Symmetry: Culture and Science
Volume 29, Number 3, pages 409-422 (2018)


Almantas Samalavičius*

* Address: Department of Architectural Fundamentals, Theory and Art, Vilnius Gediminas Technical University, Faculty of Architecture, 1 Trakų Street, Vilnius, 01132, Lithuania.
E-mail: almantsam@yahoo.com
ORCID: 0000-0001-8753-407X

Abstract: The paper discusses the theories of proportions in various periods of Western civilization starting with classical Greece and their development into the Middle Ages and Renaissance. Although no major study has been published in this field yet, the author examines how a Lithuanian architectural historian studied these systems of proportions, which we often take for granted as sources of beauty when evaluating architectural structures. By criticizing the assertions such as “proportions can be grasped by a viewer almost instantaneously”, the author agrees those architectural philosophers and aestheticians who question such a simplistic attitude, and argues that architectural experience is more than a simple and immediate sense of sight — it also involves touching, hearing and other sensations. Besides, the architectural experience of the aesthetic kind demands certain other things. Focused attention and knowledge are among these requirements, thus, architecture can hardly be considered immediate in its impact. Though the role of architectural proportions plays out in judging and appreciating architecture, the aesthetics of architecture cannot depend on such notions as symmetry, harmony or proportions alone.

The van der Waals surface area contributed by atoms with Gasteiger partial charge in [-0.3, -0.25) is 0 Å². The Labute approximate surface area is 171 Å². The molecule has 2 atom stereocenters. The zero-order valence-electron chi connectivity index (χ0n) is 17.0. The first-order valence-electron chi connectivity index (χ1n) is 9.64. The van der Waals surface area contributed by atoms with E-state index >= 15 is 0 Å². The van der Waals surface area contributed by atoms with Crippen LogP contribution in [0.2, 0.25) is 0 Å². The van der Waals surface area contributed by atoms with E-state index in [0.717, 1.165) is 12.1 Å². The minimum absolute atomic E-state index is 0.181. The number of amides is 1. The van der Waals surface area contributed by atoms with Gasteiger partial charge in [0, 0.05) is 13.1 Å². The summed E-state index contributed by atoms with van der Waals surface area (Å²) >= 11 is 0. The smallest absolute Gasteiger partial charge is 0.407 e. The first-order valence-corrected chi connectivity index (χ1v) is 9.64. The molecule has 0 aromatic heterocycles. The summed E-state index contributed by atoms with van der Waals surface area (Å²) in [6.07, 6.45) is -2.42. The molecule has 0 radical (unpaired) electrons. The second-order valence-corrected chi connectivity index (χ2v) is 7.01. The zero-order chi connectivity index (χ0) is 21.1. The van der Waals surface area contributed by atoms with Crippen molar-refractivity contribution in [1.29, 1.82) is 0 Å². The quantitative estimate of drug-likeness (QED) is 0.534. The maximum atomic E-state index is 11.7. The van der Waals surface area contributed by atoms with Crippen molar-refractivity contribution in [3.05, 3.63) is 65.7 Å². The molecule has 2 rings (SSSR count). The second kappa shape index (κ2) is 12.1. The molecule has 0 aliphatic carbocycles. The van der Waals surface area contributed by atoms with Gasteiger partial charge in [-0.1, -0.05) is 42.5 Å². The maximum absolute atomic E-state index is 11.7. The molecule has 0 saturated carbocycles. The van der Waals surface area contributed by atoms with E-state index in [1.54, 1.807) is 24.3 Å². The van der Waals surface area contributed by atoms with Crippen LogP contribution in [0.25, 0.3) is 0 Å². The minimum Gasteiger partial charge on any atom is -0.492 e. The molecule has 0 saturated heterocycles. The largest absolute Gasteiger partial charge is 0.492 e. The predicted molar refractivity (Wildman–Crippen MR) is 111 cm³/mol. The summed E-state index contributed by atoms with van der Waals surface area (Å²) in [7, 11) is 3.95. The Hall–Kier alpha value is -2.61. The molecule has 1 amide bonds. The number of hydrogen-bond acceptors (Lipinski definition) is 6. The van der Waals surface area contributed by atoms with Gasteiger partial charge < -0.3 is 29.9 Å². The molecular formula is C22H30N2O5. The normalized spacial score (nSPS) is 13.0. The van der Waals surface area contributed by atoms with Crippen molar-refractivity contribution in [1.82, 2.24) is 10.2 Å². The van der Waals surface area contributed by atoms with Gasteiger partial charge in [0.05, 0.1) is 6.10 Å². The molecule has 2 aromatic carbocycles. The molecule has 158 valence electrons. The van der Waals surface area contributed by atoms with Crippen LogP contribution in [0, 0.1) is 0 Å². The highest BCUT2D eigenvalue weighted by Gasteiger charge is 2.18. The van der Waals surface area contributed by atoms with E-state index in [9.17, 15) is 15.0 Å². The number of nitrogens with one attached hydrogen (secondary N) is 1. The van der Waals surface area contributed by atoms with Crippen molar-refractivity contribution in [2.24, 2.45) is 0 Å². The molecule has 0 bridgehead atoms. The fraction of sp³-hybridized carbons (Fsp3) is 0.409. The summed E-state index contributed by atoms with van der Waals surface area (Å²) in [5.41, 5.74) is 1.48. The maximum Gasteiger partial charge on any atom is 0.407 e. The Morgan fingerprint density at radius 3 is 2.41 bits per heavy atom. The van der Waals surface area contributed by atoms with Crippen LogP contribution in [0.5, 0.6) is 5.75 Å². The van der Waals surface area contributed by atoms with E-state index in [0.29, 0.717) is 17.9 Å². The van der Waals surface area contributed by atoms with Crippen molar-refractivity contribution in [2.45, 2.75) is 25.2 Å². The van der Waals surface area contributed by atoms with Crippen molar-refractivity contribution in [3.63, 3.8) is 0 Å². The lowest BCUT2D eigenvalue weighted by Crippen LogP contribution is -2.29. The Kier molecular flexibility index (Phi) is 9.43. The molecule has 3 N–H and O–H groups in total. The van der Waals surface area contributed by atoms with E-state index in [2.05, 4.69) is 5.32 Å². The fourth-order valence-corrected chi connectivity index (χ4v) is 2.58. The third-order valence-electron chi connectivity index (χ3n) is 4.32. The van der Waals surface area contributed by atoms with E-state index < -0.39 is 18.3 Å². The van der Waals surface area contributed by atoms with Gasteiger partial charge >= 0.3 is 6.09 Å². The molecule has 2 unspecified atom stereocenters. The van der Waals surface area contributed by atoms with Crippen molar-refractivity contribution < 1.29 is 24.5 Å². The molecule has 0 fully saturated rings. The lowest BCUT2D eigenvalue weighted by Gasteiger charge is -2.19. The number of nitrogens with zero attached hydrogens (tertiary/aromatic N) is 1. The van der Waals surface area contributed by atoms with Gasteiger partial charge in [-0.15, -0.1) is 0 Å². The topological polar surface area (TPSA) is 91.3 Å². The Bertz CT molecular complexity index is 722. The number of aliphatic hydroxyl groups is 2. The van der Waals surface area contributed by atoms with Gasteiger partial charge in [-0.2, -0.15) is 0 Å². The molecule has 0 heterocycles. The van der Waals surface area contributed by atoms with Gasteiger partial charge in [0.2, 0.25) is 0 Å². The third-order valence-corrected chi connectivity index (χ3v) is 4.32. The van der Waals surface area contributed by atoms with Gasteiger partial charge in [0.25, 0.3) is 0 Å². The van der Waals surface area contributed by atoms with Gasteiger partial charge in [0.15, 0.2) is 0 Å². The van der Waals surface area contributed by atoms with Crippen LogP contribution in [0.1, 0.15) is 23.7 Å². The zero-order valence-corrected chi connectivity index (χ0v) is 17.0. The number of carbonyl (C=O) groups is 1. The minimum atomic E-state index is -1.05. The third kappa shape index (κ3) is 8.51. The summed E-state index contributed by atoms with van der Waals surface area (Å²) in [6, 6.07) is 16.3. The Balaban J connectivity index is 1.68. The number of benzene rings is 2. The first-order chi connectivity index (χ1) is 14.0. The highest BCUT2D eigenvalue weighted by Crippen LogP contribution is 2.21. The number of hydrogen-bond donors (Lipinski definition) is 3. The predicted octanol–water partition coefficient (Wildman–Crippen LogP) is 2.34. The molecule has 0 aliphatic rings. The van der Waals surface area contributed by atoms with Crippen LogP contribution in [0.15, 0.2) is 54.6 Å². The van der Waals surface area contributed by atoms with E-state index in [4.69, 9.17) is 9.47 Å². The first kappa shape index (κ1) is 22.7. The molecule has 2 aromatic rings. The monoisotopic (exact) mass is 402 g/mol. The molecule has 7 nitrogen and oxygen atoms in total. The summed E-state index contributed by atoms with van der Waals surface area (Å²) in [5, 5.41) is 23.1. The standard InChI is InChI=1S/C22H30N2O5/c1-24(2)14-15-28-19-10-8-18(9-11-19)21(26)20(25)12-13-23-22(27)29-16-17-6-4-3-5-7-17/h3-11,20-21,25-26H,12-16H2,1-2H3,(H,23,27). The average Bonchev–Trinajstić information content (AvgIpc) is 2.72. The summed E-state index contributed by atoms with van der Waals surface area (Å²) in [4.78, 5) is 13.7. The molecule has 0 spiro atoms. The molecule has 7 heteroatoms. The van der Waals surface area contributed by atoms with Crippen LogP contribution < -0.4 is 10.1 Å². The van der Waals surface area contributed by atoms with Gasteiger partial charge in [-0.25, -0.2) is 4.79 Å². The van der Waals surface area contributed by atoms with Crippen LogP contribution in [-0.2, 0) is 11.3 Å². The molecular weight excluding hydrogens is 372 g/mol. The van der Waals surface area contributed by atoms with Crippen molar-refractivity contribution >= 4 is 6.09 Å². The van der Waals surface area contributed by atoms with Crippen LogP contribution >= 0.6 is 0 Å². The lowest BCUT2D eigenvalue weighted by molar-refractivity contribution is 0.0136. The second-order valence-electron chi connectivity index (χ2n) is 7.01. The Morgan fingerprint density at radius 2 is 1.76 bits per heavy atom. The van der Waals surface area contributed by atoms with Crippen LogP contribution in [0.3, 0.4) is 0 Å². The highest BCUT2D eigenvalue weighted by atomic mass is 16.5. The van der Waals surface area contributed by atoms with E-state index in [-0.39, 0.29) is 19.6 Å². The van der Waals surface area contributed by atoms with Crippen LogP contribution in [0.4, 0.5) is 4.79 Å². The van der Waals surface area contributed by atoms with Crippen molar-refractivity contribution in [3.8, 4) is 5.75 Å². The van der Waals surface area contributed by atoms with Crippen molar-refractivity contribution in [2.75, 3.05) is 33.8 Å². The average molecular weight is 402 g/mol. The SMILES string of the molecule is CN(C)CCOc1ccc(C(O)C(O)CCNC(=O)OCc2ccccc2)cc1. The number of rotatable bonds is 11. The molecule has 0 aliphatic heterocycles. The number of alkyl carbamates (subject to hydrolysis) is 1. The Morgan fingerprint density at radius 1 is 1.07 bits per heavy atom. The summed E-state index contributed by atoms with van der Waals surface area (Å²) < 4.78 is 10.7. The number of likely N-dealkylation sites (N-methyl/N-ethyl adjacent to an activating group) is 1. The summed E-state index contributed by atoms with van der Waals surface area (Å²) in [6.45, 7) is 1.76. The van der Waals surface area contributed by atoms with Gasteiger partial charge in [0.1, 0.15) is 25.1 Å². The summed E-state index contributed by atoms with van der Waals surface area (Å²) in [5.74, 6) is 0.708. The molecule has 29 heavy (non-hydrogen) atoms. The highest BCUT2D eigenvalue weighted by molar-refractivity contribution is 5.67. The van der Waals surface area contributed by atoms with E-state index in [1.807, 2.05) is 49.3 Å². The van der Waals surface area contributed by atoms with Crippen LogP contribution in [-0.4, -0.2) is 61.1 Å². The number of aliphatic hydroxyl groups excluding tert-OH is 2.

Keywords: Architecture, proportions, Pythagoreanism, Gothic, Neoclassicism, Lithuanian architecture.